Last week Umair Haque wrote this about Google after Chrome’s release: “Chrome is a shared resource that ensures the sustainable growth of a larger ecosystem. There are two key words in that sentence. The first is shared. Google is investing in a shared resource because it has the potential to expand the pie dramatically for all, and so Google stands to benefit more than by hoarding it. The second is sustainable growth: through Chrome, Google ensures the ecosystem stays a level playing field, amplifying incentives for innovation, quality, and productivity.” [Bolding mine]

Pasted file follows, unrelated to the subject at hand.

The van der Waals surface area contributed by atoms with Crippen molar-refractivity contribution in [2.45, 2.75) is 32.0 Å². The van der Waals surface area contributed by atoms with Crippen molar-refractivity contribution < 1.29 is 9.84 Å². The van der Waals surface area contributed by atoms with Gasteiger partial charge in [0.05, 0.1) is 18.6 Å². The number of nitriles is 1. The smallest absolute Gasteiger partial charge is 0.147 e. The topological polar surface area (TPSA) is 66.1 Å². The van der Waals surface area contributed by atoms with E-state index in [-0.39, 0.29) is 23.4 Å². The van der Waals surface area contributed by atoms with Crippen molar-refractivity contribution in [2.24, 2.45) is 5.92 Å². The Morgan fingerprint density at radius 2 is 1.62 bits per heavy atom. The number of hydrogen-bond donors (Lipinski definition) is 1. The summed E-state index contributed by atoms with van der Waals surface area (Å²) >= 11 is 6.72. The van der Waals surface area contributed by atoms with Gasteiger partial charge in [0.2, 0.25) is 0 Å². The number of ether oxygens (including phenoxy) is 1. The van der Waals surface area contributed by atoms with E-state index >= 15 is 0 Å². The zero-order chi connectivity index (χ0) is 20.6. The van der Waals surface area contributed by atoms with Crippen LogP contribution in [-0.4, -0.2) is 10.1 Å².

Then this week, “Google is planning to launch a network of satellites to bring internet access to three billion people in Africa … Google claims the new technology could cut the cost of broadband by 90 per cent for some of the world’s poorest countries. ” They’re not alone in the deal, but they’re leading the way.
Both are examples of the same kind of strategy: The kind that’s forward thinking, incredibly rare (companies hate investing money in things their competitors can profit from) and can only come from a market leader (that’s how they make money after all).